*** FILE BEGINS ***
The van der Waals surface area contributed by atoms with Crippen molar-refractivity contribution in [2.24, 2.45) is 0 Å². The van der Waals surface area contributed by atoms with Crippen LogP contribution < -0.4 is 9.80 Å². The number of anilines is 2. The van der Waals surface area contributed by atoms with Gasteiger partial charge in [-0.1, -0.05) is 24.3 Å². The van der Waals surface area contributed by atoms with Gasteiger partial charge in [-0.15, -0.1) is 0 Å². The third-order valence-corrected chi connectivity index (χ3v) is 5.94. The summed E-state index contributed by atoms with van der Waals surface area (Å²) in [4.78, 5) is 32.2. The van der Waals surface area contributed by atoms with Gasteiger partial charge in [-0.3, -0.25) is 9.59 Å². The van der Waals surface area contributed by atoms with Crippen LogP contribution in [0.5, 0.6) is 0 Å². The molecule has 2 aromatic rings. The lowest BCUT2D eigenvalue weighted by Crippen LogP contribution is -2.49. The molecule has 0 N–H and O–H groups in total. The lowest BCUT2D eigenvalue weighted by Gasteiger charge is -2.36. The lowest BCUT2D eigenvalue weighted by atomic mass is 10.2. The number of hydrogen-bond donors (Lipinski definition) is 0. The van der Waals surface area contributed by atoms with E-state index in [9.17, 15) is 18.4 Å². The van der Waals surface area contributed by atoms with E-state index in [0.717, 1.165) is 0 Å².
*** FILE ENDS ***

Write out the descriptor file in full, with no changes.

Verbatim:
The van der Waals surface area contributed by atoms with Crippen molar-refractivity contribution in [2.24, 2.45) is 0 Å². The van der Waals surface area contributed by atoms with Crippen LogP contribution < -0.4 is 9.80 Å². The number of anilines is 2. The van der Waals surface area contributed by atoms with Gasteiger partial charge in [-0.1, -0.05) is 24.3 Å². The van der Waals surface area contributed by atoms with Gasteiger partial charge in [-0.15, -0.1) is 0 Å². The third-order valence-corrected chi connectivity index (χ3v) is 5.94. The summed E-state index contributed by atoms with van der Waals surface area (Å²) in [4.78, 5) is 32.2. The van der Waals surface area contributed by atoms with Gasteiger partial charge in [-0.3, -0.25) is 9.59 Å². The van der Waals surface area contributed by atoms with Crippen LogP contribution in [0.5, 0.6) is 0 Å². The molecule has 2 aromatic rings. The lowest BCUT2D eigenvalue weighted by Crippen LogP contribution is -2.49. The molecule has 0 N–H and O–H groups in total. The lowest BCUT2D eigenvalue weighted by Gasteiger charge is -2.36. The lowest BCUT2D eigenvalue weighted by atomic mass is 10.2. The number of hydrogen-bond donors (Lipinski definition) is 0. The van der Waals surface area contributed by atoms with E-state index in [9.17, 15) is 18.4 Å². The van der Waals surface area contributed by atoms with E-state index in [0.717, 1.165) is 0 Å².